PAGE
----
With the jaws 9 thus radially inwardly deformed to close the slots therebetween, the exterior surface 11 of the front end portion of the jaws 9 may be machined to cylindrical form for ease of slipping of a workpiece thereon and therefrom. As aforesaid, this deformation of the jaws 9 is preferably a permanent deformation so that, even after the ring 10 is removed, the meeting radial faces of the jaws 9 will remain in engagement or at least in close proximity.

After the jaws 9 have been deformed to close the slots therebetween, the jaws 9 are then mutually slid with with respect to each other along the meeting radial faces thereof as shown in Fig. 14, and such deformation may be effected as by means of another ring 12 forced onto the mandrel 5 adjacent the workpiece-gripping portions 11 thereof. While the mandrel 5 is thus deformed, the cam surfaces 14 may be machined to conical or like form, as shown in Fig. 13, coaxial with the mandrel 5.

Now, when the deforming pressure is released by removing the ring 12, the jaws 9 will spring back to the Fig. 16 condition (same as Fig. 12), and such springing back of the jaws 9 causes the cam surfaces 14 to assume the stepped form as clearly shown in Fig. 17.

It can be seen from Figs. 15, 16, and 17 that, when inward pressure is applied at the projecting corners 15 of the cam surfaces 14, the workpiece-gripping portions 11 of the jaws will be slid along their meeting radial faces, as in Fig. 14, so as to expand outwardly into gripping engagement with a workpiece.

Going back now to Figs. 1-6, Figs. 1, 2, and 3 show the mandrel 5 in its normally idle position with the high spots 15 of the cam surface 14 engaging the frustoconical flare mouth 3 in the spindle nose 2 and the workpiece-engaging portions 11 of the jaws 9 are bounded by a cylinder of such size that a workpiece W may be slipped thereonto and therefrom.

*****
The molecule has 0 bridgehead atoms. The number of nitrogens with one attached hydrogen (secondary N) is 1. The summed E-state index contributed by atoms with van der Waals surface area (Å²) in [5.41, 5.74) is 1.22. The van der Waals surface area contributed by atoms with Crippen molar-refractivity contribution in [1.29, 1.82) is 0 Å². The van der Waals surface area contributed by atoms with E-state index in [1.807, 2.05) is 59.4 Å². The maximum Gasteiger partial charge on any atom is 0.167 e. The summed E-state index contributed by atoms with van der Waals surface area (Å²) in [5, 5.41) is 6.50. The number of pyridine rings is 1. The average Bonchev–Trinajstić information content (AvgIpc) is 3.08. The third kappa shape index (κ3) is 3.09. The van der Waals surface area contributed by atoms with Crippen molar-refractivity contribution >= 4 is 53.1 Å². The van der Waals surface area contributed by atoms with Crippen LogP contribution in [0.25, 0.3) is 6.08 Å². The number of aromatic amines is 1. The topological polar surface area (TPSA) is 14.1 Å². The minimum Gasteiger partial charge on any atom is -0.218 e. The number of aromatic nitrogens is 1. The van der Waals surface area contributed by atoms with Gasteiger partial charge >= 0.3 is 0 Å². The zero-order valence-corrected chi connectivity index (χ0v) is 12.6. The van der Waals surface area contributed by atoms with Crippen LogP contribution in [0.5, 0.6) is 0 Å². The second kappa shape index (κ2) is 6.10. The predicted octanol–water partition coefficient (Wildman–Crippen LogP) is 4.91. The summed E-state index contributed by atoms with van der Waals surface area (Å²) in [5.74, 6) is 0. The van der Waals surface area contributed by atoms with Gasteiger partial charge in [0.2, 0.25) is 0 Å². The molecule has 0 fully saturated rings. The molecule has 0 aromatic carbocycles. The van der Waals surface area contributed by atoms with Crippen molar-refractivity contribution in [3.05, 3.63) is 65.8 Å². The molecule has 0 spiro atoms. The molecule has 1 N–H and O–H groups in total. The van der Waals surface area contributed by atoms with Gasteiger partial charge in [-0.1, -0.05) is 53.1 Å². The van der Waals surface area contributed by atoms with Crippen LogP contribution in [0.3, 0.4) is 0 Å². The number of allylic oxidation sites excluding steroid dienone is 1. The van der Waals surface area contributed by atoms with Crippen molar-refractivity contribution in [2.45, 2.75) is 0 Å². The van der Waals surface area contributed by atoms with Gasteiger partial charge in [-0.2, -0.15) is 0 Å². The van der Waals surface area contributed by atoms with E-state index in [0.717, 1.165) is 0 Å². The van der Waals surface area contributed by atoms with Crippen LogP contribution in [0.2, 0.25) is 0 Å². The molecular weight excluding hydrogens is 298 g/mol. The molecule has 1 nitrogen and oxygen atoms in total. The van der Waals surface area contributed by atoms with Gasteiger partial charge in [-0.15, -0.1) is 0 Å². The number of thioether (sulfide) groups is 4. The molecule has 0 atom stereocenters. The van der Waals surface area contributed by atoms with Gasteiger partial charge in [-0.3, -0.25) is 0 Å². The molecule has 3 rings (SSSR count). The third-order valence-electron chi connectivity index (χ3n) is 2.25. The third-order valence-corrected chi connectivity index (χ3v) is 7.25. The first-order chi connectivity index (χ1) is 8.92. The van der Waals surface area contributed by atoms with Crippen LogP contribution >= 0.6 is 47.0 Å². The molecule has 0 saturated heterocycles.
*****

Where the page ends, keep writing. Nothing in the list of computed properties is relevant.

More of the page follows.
Referring to Figs. 4-6, the mandrel 5 herein has been drawn axially toward the left by the draw sleeve 4 threadedly engaged therewith, whereupon the portions of the jaws adjacent the high spots 15 are forced inwardly with the result that the jaws 9 are flexed about the neck portions 3 thereof, and the meeting radial faces of the jaws 9 are caused to slide with respect to each other, as shown in Fig. 5, with the high spots 16 of the jaws 9 engaged internally of the surrounding workpiece W.

The spindle 1 preferably rotates in the direction shown by the arrow in Fig. 5, it having been found that this is preferred and results in a firmer grip when the leading edges of the jaws 9 contact the interior of the workpiece W.

The form of the invention thus far described is provided with three jaws 9 separated by three radial and axially extending slots, but, as apparent from Figs. 7 and 8, any number of jaws may be provided. in Figs. 7 and 8, the mandrel 17 is formed with four jaws 18, the slots being perpendicular to each other and there being a small drilled hole 19 in the center to accommodate the relative sliding of the jaws 18 as exaggerated in Fig. 8.

The cam surface 20 is shown in dotted lines in Fig. 7, and when inward pressure is applied at the high spots 21 of the cam, the jaws 18 are relatively slid along their meeting radial faces to result in flexing of the jaws to provide high spots 23 which engage the interior of the workpiece W. In this case, the inward pressure on the and that, in actual cases, these high spots need only project a matter of .015" or less. Thus, for example, with the work piece W formed with a hole of 1.000" plus or minus .003", the workpiece-gripping end of the mandrel 5 or 17 could well be machined to .995" so that all of the workpieces can readily be slipped on or off.

For secure gripping of all of the workpieces having holes ranging from .997 to 1.003", the radial movement of the jaws need only be about .005" with a corresponding or less projection of the high points of the cam surfaces in order to securely grip these workpieces.